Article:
We conjecture that the hierarchical organization of structurally similar proteins may be the result of the separation of the evolutionary time scales, shown schematically in Figure 2. On a time scale To, a set of mutations occur that do not affect those amino acids that play crucial thermodynamic, kinetic and/or functional roles. As a result, there is little variation in sequences at the important sites of proteins. If a mutation occurs at the thermodynamically, kinetically and/or functionally important sites, it usually substitutes amino acids with close physical properties so that core, nucleus and/or functional site are not disrupted and the protein folds into its family fold, is stable in this fold, and its function is preserved. At this time scale, a family of homologs is born.
Rarely, at time scale T, correlated mutations or larger-scale sequence rearrangements occur108"110 that modify several amino acids at the core, nucleus and/or functional site, so that the stability and kinetics of proteins are not altered. Such a set of mutations can drastically modify the sequence of the protein. However, within the time scale To, a family of homologs is born within which there is conservation of (already new) amino acids in the specific (important) sites of homologous proteins. Although there are alternations in the specific sites of the proteins at the time scale T, these sites are more preserved than the rest of the sequence. The proposed view of protein evolution is consistent with the observations of the hierarchical organization of structurally similar proteins in families of homologs. Sets of families of homologs are organized, in turn, in super-families of (possible) analogs. The evolutionary time in our analysis is associated with the number of mutations that accumulate in the course of evolution. Because the rates may vary between families and even proteins, the relation of evolutionary time to physical time is not straightforward. Evolutionary time can be rigorously defined statistically as the number of mutations that occur in a fold family, averaged over all family members. The real time for one family may be different from that of another. These considerations complicate interpretation of sequence-based approaches to organismic phylogeny and calls for more robust, structure based approaches to phylogeny (Deeds, Hennesey, Shakhnovich, in preparation).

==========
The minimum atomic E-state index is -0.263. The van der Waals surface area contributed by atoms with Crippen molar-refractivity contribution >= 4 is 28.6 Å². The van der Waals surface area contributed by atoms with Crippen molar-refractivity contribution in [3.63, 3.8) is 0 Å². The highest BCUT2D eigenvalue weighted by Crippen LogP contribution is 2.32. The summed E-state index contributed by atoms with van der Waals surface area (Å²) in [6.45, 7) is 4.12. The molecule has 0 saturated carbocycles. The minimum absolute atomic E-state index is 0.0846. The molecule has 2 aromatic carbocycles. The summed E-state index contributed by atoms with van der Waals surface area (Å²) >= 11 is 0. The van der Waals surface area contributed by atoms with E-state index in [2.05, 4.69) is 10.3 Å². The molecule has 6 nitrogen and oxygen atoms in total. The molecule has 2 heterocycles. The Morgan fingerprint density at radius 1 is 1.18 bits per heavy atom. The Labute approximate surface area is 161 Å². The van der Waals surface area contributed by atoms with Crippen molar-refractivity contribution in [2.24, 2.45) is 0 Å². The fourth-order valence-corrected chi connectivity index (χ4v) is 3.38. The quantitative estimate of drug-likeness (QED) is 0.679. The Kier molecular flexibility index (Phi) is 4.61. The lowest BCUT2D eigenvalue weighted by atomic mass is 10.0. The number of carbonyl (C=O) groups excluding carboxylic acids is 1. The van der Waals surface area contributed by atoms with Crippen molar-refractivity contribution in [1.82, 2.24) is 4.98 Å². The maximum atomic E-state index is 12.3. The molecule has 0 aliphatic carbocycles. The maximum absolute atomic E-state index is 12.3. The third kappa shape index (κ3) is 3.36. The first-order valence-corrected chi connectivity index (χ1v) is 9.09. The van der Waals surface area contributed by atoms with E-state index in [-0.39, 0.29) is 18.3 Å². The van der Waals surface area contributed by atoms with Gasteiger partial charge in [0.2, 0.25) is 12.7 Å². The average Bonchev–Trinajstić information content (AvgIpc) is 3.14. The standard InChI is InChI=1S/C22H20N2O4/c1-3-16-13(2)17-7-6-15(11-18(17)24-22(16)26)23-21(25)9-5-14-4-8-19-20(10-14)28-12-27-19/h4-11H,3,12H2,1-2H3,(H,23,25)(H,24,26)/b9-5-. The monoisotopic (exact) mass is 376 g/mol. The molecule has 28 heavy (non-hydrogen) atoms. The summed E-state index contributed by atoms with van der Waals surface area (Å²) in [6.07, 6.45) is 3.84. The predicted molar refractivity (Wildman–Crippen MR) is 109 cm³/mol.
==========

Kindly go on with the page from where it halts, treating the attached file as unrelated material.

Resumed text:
Support for such a scenario comes from several studies reporting observations of correlated mutations in proteins in the course of evolution.108'109'111 In addition, Axe et al112 have demonstrated that random substitution of core residues in ribonuclease barnase by hydrophobic residues preserves the activity of barnase in a significant number of cases. They produced barnase mutants in which 12 of 13 hydrophobic core residues have together been randomly replaced by hydrophobic alternatives. A strikingly high proportion (23%) of mutants maintained structural integrity enough to support enzymatic activity of barnase.
Murzin33 proposed an elegant scenario of the evolution of protein architecture while maintaining its function. He argued that protein folding pathways may be altered by mutations. As a result, a local free energy minimum of the wild type protein may become a global free energy minimum of a mutant protein. The conformations at these states—global free energy minima of mutant and wild type proteins—may have no structural resemblance. However, these states may maintain the same function. As an example, Murzin argued that catalytic domain of the carboxypeptidase G2113 is structurally similar to aminopeptidase from Aeromonas Proteolytics114 However, these enzymes fold into two topologically different topoisomers.
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